Labour, the unions and Warwick II

About time I posted – not just because this blog’s been gathering dust, but because I’ve something to shout about. And if trade unions bore you, please bear with me.

I’m chuffed. My unremarkable reporting has landed an inadvertent scoop: to wit, some of the demands that the Labour Party’s affiliated trade unions – who give the party most of its funding – are making in the run-up to “Warwick II”, the successor to the 2004 Warwick Agreement. For the uninitiated (and that was me a few months ago), this was an policy agreement that helped form Labour’s 2005 election manifesto and contained demands on everything from paid holidays to keeping the Royal Mail nationalised to use of ASBOs.

One element of the agreement – equal treatment for both permanent and temporary workers – has only just been implemented, and others are still waiting. But with another election on the horizon, Labour and the unions are preparing to sit down and thrash out another agreement. The agenda was drawn up this week, and that’s what my story was about.

I thought it was an important issue, but I wasn’t expecting Labourhome and Labour Outlook to link to it; much less for Sam Coates, The Times’  redoutable chief political corrspondent (and far more frequent blogger than this one) to link to it and quote a large chunk of my article. Not bad on the week of David Davis’ resignation. Seems nobody else was chasing up their contacts in the unions.

Warwick II is important because it’ll be part of the election manifesto, and although it represents the interests of unions the scope is far from narrow and will affect the lives of just about everybody. For instance, the last agreement contained a commitment to award NHS cleaning contracts on the basis of the standard of work done and not just cost.

Now, above and beyond what I wrote in my story  (and bear in mind that there are many, many details of Warwick II yet to emerge), there are two elephant-in-the-room questions. One: are these union demands being made in return for promises to fund the Labour Party out of its approaching bankruptcy? And two: why have Warwick II (it sounds like a computer game, doesn’t it) when Warwick I isn’t fully delivered yet?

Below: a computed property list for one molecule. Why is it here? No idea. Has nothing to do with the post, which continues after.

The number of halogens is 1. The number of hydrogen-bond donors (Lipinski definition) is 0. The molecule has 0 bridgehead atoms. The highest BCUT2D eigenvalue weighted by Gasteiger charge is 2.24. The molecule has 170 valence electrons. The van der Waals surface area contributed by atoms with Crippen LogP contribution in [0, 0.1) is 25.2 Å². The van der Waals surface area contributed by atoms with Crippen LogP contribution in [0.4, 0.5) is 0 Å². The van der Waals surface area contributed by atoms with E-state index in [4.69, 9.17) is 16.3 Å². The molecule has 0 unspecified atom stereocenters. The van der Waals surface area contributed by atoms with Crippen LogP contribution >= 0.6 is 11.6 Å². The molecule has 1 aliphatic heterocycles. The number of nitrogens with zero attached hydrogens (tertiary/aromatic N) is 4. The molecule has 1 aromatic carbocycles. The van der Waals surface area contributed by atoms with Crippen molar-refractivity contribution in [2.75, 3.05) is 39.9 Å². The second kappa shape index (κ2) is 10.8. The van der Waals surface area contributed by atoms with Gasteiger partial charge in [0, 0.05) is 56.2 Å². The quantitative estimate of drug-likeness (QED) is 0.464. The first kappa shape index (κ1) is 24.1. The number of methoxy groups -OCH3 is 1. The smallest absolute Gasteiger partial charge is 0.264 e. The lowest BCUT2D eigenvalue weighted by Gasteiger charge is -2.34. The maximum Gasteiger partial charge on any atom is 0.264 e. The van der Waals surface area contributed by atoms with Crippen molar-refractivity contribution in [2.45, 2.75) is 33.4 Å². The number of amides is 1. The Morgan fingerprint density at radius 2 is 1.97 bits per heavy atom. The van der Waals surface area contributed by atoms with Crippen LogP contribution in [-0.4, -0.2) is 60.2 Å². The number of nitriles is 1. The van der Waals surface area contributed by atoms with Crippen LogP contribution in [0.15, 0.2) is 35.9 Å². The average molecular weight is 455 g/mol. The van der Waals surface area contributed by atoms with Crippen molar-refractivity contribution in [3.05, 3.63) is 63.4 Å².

In answer to the first, the union sources I’ve spoken to don’t see it that way. But if they did, you might argue, they wouldn’t want to let on about it. It obviously does the Labour Party no favours to appear to be in thrall to the demands of the unions – apart from anything else, it allows critics and enemies to conjure up parallels with the 1970s and the Winter of Discontent, however far-fetched they may be. However, unions such as the GMB have made clear that they are unhappy with Labour’s policies and will respond with adjustments to funding of the party. Meanwhile, Gordon Brown, who has been forced to hold crisis meetings over Labour’s terrible finances, is planning to meet unions next week to discuss Warwick. I’d be suprised if funding didn’t come up.

Mr Coates on his blog says the unions will not let Labour go bust. Maybe not; but Paul Kenny, general secretary of the GMB union, a major Labour donor, told his members very firmly at his annual conference last week that he wouldn’t allow any union money to pay for Labour’s debts. Other unions such as Unite – Britain’s biggest – will take a softer view, however. On balance I think Coates (who knows a lot more than I do) is right.

As for the second point – what about Warwick I? – the fact is, unions haven’t forgotten. The GMB, again,  put Labour on notice at their conference to honour their commitment to Warwick. Otherwise, a motion said, the union will reconsider its support for the party. But the idea that all 16 unions will demand full implementation of Warwick I at a time when Labour is so vulnerable to the Tories seems unlikely.

Watch this space, and read Tribune – first with the news…


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One Response to “Labour, the unions and Warwick II”

  1. John Miles Says:

    Glad to help in flagging the story up.

    Would you be able to drop me an email at ?

    John Miles
    Labour Outlook

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